Rocky Mountain Hiking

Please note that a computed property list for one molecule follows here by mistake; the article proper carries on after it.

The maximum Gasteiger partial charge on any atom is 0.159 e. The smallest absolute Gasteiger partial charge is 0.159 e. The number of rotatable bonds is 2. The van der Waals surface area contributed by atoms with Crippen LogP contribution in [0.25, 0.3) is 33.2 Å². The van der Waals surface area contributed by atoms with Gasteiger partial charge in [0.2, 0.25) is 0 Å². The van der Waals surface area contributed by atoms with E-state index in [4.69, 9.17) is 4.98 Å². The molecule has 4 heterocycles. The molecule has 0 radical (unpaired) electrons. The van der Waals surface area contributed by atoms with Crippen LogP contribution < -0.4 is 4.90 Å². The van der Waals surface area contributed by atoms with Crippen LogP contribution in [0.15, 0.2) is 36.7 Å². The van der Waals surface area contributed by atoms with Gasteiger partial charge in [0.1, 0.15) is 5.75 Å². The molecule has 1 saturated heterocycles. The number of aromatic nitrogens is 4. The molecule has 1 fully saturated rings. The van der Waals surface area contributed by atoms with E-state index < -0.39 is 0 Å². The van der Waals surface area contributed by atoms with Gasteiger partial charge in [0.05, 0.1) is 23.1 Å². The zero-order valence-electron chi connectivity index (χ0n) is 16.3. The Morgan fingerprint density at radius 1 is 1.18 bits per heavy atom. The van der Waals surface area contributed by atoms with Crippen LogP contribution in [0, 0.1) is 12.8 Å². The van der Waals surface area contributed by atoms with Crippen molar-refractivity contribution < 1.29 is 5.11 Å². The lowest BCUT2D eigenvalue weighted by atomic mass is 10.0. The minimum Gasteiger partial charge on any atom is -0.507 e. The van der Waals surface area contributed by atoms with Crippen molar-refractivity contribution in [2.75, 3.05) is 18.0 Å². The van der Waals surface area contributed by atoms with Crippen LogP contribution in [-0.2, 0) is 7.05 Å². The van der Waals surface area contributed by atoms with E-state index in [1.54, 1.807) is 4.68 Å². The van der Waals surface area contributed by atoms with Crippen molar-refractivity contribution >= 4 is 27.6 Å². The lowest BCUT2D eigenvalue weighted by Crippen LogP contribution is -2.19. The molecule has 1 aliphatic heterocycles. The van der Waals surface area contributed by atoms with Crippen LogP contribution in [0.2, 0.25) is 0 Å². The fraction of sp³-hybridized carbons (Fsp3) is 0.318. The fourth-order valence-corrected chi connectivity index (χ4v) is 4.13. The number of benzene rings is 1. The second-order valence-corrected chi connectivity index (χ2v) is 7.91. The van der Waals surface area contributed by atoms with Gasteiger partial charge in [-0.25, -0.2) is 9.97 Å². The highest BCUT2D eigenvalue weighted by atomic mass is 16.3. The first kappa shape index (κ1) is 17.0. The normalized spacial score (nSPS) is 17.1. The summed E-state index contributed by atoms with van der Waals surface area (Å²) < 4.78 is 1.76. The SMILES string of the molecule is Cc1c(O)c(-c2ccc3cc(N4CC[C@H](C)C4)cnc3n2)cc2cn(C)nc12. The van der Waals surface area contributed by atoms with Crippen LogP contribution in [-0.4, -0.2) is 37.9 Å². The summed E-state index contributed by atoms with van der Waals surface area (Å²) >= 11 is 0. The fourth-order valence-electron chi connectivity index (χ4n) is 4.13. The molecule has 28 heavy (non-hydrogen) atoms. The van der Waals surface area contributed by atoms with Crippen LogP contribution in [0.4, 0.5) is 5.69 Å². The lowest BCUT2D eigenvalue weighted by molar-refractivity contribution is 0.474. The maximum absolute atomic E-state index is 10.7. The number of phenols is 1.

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The Rocky Mountains are often defined as stretching from the Liard River in British Columbia south to the Rio Grande in New Mexico. Other mountain ranges continue beyond those two rivers, including the Selwyn Mountains in Yukon, the Brooks Range in Alaska, and the Sierra Madre in Mexico, but those are not part of the Rockies, though they are part of the American Cordillera. The United States definition of the Rockies includes the Cabinet and Salish Mountains of Idaho and Montana. Their counterparts north of the Kootenai River, the Columbia Mountains, are considered a separate system in Canada, lying to the west of the huge Rocky Mountain Trench. This runs the length of British Columbia from its beginnings in the middle Flathead River valley in western Montana to the south bank of the Liard River. The Rockies vary in width from 70 to 300 miles (110 to 480 kilometers). Also west of the Rocky Mountain Trench, farther north and facing the Muskwa Range across the trench, are the Stikine Ranges and Omineca Mountains of the Interior Mountains system of British Columbia. A small area east of Prince George, British Columbia, on the eastern side of the Trench, the McGregor Plateau, resembles the Rockies, but is considered part of the Interior Plateau.